“Fred- James Koch has written an incredible theme song for the movie ‘Night Walk,’ called ‘I’m Runnin.’ Just released, this song is engaging and gives us a sense of urgency, as the song builds. Fred-James vocals have a unique tinge to them and with the video having scenes from ‘Night Walk,’ it encourages me to watch the movie. ‘I’m Runnin’ features AZ Sheriff.” – Jen.

Following the debut spin for ‘I’m Runnin,’ on The Music Director programme, on 88.3 Southern FM Melbourne, the track was also played on the All New Saturday Ausmosis programme.

And, guess what! It’s now No. 3 on the Australian Top 20 Download chart. and No. 2 on the Australian Top 20 Stream chart.



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Inklings of change in national reconciliation policy



By Jehan Perera


The government comfortably overcame a vote of no-confidence in one of its key ministers over the rise in the price of fuel.  Those who expected to have greater numbers supporting the no-confidence motion miscalculated that the apparent differences and rivalries within the government would be uppermost.  Any government, or institution for that matter, would have its internal differences.  The current government is better secured against these differences that might otherwise split it into different competing parts on account of the familial bonds that bind the leadership together.  The President, Prime Minister, newly appointed Finance Minister, as well as the former Speaker who is now Irrigation and Internal Security Minister, are closely knit brothers who have gone through trials and tribulations together. 

An iconic photograph of recent times would be the joy on (then) President Mahinda Rajapaksa’s face when he embraced his brother (then) Defence Secretary Gotabaya Rajapaksa shortly after the latter survived a suicide bomb attack at the height of the war.  The brothers, however, have different strengths and constituencies.  They have different groups who follow and advise them, and each of these groups would prefer if their leader was the first among equals.  President Gotabaya Rajapaksa’s comment that he has another eight years in which to achieve his goals has been widely discussed.  It would send a signal to others in the polity that it would be premature to gather around another member of the family at this time in anticipation that the baton would be passed on at the conclusion of the President’s current term in 2024.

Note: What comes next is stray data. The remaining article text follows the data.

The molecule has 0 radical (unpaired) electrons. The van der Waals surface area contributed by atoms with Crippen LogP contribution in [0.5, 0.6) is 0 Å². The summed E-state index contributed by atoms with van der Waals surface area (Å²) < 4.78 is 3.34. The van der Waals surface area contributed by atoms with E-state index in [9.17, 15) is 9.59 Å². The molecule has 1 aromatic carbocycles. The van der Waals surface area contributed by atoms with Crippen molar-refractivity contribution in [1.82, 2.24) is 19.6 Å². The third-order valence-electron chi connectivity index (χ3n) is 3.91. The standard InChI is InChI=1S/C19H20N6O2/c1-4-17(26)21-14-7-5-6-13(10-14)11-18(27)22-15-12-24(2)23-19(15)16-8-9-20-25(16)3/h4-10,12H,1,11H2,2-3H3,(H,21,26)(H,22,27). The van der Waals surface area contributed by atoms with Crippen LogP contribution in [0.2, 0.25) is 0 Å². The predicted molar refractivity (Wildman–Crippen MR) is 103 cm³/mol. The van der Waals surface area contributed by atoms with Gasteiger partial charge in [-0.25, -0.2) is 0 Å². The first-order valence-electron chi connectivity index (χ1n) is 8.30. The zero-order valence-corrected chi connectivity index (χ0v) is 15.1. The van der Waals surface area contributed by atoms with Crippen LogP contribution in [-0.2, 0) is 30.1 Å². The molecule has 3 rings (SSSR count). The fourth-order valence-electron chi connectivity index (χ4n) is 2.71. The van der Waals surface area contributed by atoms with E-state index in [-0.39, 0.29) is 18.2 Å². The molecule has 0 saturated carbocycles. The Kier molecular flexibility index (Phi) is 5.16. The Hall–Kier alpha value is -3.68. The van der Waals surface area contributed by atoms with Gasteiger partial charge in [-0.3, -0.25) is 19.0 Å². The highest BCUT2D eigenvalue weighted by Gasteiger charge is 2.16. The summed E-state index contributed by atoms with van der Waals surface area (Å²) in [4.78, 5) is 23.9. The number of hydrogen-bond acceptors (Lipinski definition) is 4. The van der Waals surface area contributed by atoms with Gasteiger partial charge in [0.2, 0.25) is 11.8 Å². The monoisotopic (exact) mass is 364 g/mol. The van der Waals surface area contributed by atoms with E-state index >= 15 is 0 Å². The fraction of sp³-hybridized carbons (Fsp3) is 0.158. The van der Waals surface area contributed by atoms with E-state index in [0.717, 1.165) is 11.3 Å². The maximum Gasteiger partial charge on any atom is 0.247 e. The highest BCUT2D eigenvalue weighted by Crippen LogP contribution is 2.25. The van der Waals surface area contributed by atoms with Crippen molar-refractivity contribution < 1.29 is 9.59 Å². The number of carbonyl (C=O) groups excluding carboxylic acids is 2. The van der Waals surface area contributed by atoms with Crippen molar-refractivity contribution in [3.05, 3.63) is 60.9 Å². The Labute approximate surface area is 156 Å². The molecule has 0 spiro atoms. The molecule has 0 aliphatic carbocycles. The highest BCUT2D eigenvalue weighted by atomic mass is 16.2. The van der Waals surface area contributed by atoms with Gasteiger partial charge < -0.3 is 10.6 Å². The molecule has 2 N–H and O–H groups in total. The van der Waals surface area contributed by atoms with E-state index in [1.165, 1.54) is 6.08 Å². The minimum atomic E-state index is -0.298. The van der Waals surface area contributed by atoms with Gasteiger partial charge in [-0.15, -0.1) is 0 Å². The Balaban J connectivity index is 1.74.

On his part, the President has been promoting the institution he once served and to which most of his confidantes belonged or continue to belong.  The institution of the military is one where the closest of human bonds can be forged, because on the battlefield each depends on the other for their lives.  In his early period in office, the President has been promoting the military, both serving and retired, wherever he can, as ambassadors to foreign nations, as Covid health guideline monitors and as a supra grade of administrators in government departments.  It is often the case that those appointed to these positions are not the best suited to the tasks they have been set to do.  But the President evidently trusts them and they are his support base.  Unlike any other president in the past, President Gotabaya Rajapaksa is not a member of a political party.  Civil society organisations have periodically called for a non-party presidency who is non-partisan in decision making. 



However, there is a need to challenge the excesses.  The president’s pardoning of a soldier who was held by several courts, including the Supreme Court, to have deliberately killed children and (adults, eight in all), outside of the battlefield may be due to his conviction that loyalty to the military counts most.  However, the President is expected to uphold the system of checks and balances, and if he favours one institution at the expense of the others, it leads to a weakening of the entire structure of governance.  Another looming challenge is that posed to the autonomy of institutions of higher education and specifically the universities.  The government decision to vest the Kotelawala Defence University with powers to accredit other institutions of higher education is a threat to the freedom of thought and expression.  The military hierarchy who will head the KDU can be expected to have values that are important to the military, but not to democracy which is based on human rights.